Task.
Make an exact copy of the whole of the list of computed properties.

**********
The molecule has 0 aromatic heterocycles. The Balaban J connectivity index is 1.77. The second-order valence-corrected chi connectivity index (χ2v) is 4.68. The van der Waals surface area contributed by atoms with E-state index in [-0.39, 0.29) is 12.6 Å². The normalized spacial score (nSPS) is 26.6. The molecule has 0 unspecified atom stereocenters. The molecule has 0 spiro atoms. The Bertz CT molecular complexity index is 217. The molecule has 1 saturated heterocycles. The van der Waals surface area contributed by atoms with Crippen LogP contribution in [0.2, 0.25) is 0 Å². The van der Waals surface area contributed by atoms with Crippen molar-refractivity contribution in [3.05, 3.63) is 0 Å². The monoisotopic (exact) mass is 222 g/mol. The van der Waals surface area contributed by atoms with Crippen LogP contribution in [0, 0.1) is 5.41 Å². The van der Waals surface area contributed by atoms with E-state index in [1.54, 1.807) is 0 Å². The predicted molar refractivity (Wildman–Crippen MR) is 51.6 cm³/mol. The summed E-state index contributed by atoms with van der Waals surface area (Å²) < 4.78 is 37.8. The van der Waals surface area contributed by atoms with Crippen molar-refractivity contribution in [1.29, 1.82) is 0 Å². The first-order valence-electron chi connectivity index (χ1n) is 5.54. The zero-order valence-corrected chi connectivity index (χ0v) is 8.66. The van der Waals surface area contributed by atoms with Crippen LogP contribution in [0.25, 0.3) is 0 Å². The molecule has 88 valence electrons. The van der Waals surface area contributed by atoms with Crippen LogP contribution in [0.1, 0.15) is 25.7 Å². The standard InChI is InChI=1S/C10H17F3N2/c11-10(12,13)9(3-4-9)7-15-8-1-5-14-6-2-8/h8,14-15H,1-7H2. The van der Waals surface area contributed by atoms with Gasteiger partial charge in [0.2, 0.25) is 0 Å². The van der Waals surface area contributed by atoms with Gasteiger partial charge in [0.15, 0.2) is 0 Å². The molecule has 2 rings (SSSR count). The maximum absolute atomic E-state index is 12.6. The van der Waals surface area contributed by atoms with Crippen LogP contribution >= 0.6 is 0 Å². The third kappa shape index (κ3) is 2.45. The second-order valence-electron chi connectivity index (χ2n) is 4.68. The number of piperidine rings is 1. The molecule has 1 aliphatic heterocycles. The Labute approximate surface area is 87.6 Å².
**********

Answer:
The molecule has 0 aromatic heterocycles. The Balaban J connectivity index is 1.77. The second-order valence-corrected chi connectivity index (χ2v) is 4.68. The van der Waals surface area contributed by atoms with E-state index in [-0.39, 0.29) is 12.6 Å². The normalized spacial score (nSPS) is 26.6. The molecule has 0 unspecified atom stereocenters. The molecule has 0 spiro atoms. The Bertz CT molecular complexity index is 217. The molecule has 1 saturated heterocycles. The van der Waals surface area contributed by atoms with Crippen LogP contribution in [0.2, 0.25) is 0 Å². The van der Waals surface area contributed by atoms with Crippen molar-refractivity contribution in [3.05, 3.63) is 0 Å². The monoisotopic (exact) mass is 222 g/mol. The van der Waals surface area contributed by atoms with Crippen LogP contribution in [0, 0.1) is 5.41 Å². The van der Waals surface area contributed by atoms with E-state index in [1.54, 1.807) is 0 Å². The predicted molar refractivity (Wildman–Crippen MR) is 51.6 cm³/mol. The summed E-state index contributed by atoms with van der Waals surface area (Å²) < 4.78 is 37.8. The van der Waals surface area contributed by atoms with Crippen molar-refractivity contribution in [1.29, 1.82) is 0 Å². The first-order valence-electron chi connectivity index (χ1n) is 5.54. The zero-order valence-corrected chi connectivity index (χ0v) is 8.66. The van der Waals surface area contributed by atoms with Crippen LogP contribution in [0.25, 0.3) is 0 Å². The molecule has 88 valence electrons. The van der Waals surface area contributed by atoms with Crippen LogP contribution in [0.1, 0.15) is 25.7 Å². The standard InChI is InChI=1S/C10H17F3N2/c11-10(12,13)9(3-4-9)7-15-8-1-5-14-6-2-8/h8,14-15H,1-7H2. The van der Waals surface area contributed by atoms with Gasteiger partial charge in [0.2, 0.25) is 0 Å². The van der Waals surface area contributed by atoms with Gasteiger partial charge in [0.15, 0.2) is 0 Å². The molecule has 2 rings (SSSR count). The maximum absolute atomic E-state index is 12.6. The van der Waals surface area contributed by atoms with Crippen LogP contribution >= 0.6 is 0 Å². The third kappa shape index (κ3) is 2.45. The second-order valence-electron chi connectivity index (χ2n) is 4.68. The number of piperidine rings is 1. The molecule has 1 aliphatic heterocycles. The Labute approximate surface area is 87.6 Å².